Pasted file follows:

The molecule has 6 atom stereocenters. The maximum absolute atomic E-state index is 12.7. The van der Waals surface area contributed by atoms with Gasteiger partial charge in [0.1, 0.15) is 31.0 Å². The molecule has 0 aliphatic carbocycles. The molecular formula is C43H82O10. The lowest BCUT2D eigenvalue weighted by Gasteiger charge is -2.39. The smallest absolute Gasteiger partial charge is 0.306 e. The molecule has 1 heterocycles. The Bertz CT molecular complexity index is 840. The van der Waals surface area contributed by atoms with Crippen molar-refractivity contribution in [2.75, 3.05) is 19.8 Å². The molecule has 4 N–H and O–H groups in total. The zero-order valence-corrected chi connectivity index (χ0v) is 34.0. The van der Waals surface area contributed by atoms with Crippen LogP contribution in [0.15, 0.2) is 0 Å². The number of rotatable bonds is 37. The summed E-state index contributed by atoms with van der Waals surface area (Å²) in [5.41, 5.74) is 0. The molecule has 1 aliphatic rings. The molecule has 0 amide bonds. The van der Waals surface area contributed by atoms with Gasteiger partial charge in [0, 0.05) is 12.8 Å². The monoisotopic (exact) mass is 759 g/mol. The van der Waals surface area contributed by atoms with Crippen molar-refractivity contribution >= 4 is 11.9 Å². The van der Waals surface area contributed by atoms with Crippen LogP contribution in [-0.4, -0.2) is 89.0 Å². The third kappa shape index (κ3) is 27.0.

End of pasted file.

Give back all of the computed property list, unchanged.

The molecule has 6 atom stereocenters. The maximum absolute atomic E-state index is 12.7. The van der Waals surface area contributed by atoms with Gasteiger partial charge in [0.1, 0.15) is 31.0 Å². The molecule has 0 aliphatic carbocycles. The molecular formula is C43H82O10. The lowest BCUT2D eigenvalue weighted by Gasteiger charge is -2.39. The smallest absolute Gasteiger partial charge is 0.306 e. The molecule has 1 heterocycles. The Bertz CT molecular complexity index is 840. The van der Waals surface area contributed by atoms with Crippen molar-refractivity contribution in [2.75, 3.05) is 19.8 Å². The molecule has 4 N–H and O–H groups in total. The zero-order valence-corrected chi connectivity index (χ0v) is 34.0. The van der Waals surface area contributed by atoms with Crippen LogP contribution in [0.15, 0.2) is 0 Å². The number of rotatable bonds is 37. The summed E-state index contributed by atoms with van der Waals surface area (Å²) in [5.41, 5.74) is 0. The molecule has 1 aliphatic rings. The molecule has 0 amide bonds. The van der Waals surface area contributed by atoms with Gasteiger partial charge in [0, 0.05) is 12.8 Å². The monoisotopic (exact) mass is 759 g/mol. The van der Waals surface area contributed by atoms with Crippen molar-refractivity contribution >= 4 is 11.9 Å². The van der Waals surface area contributed by atoms with Crippen LogP contribution in [-0.4, -0.2) is 89.0 Å². The third kappa shape index (κ3) is 27.0.